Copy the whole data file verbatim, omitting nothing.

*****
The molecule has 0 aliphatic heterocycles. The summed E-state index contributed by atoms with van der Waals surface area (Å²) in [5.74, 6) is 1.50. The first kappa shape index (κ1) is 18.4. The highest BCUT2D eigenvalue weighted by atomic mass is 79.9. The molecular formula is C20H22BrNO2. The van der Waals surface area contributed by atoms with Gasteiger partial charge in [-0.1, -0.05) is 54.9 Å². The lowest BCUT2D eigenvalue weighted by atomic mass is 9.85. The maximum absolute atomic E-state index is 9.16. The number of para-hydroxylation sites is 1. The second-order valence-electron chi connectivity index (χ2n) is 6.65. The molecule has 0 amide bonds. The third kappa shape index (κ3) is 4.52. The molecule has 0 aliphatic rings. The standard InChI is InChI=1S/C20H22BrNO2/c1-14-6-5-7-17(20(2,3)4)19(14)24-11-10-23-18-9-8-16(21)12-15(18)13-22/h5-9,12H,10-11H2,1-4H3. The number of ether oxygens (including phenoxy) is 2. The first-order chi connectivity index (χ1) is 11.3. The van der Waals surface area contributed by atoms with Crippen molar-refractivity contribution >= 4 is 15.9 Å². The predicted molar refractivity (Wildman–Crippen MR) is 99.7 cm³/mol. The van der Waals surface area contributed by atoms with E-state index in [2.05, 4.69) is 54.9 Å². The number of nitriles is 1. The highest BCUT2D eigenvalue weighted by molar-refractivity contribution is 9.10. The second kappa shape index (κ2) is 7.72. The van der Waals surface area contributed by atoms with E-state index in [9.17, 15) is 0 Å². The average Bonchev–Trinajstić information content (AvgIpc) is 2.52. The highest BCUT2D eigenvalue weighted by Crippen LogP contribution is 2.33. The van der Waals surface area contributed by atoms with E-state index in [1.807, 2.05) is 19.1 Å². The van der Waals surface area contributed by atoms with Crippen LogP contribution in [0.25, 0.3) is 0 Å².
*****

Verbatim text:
The molecule has 0 aliphatic heterocycles. The summed E-state index contributed by atoms with van der Waals surface area (Å²) in [5.74, 6) is 1.50. The first kappa shape index (κ1) is 18.4. The highest BCUT2D eigenvalue weighted by atomic mass is 79.9. The molecular formula is C20H22BrNO2. The van der Waals surface area contributed by atoms with Gasteiger partial charge in [-0.1, -0.05) is 54.9 Å². The lowest BCUT2D eigenvalue weighted by atomic mass is 9.85. The maximum absolute atomic E-state index is 9.16. The number of para-hydroxylation sites is 1. The second-order valence-electron chi connectivity index (χ2n) is 6.65. The molecule has 0 amide bonds. The third kappa shape index (κ3) is 4.52. The molecule has 0 aliphatic rings. The standard InChI is InChI=1S/C20H22BrNO2/c1-14-6-5-7-17(20(2,3)4)19(14)24-11-10-23-18-9-8-16(21)12-15(18)13-22/h5-9,12H,10-11H2,1-4H3. The number of ether oxygens (including phenoxy) is 2. The first-order chi connectivity index (χ1) is 11.3. The van der Waals surface area contributed by atoms with Crippen molar-refractivity contribution >= 4 is 15.9 Å². The predicted molar refractivity (Wildman–Crippen MR) is 99.7 cm³/mol. The van der Waals surface area contributed by atoms with E-state index in [2.05, 4.69) is 54.9 Å². The number of nitriles is 1. The highest BCUT2D eigenvalue weighted by molar-refractivity contribution is 9.10. The second kappa shape index (κ2) is 7.72. The van der Waals surface area contributed by atoms with E-state index in [9.17, 15) is 0 Å². The average Bonchev–Trinajstić information content (AvgIpc) is 2.52. The highest BCUT2D eigenvalue weighted by Crippen LogP contribution is 2.33. The van der Waals surface area contributed by atoms with E-state index in [1.807, 2.05) is 19.1 Å². The van der Waals surface area contributed by atoms with Crippen LogP contribution in [0.25, 0.3) is 0 Å².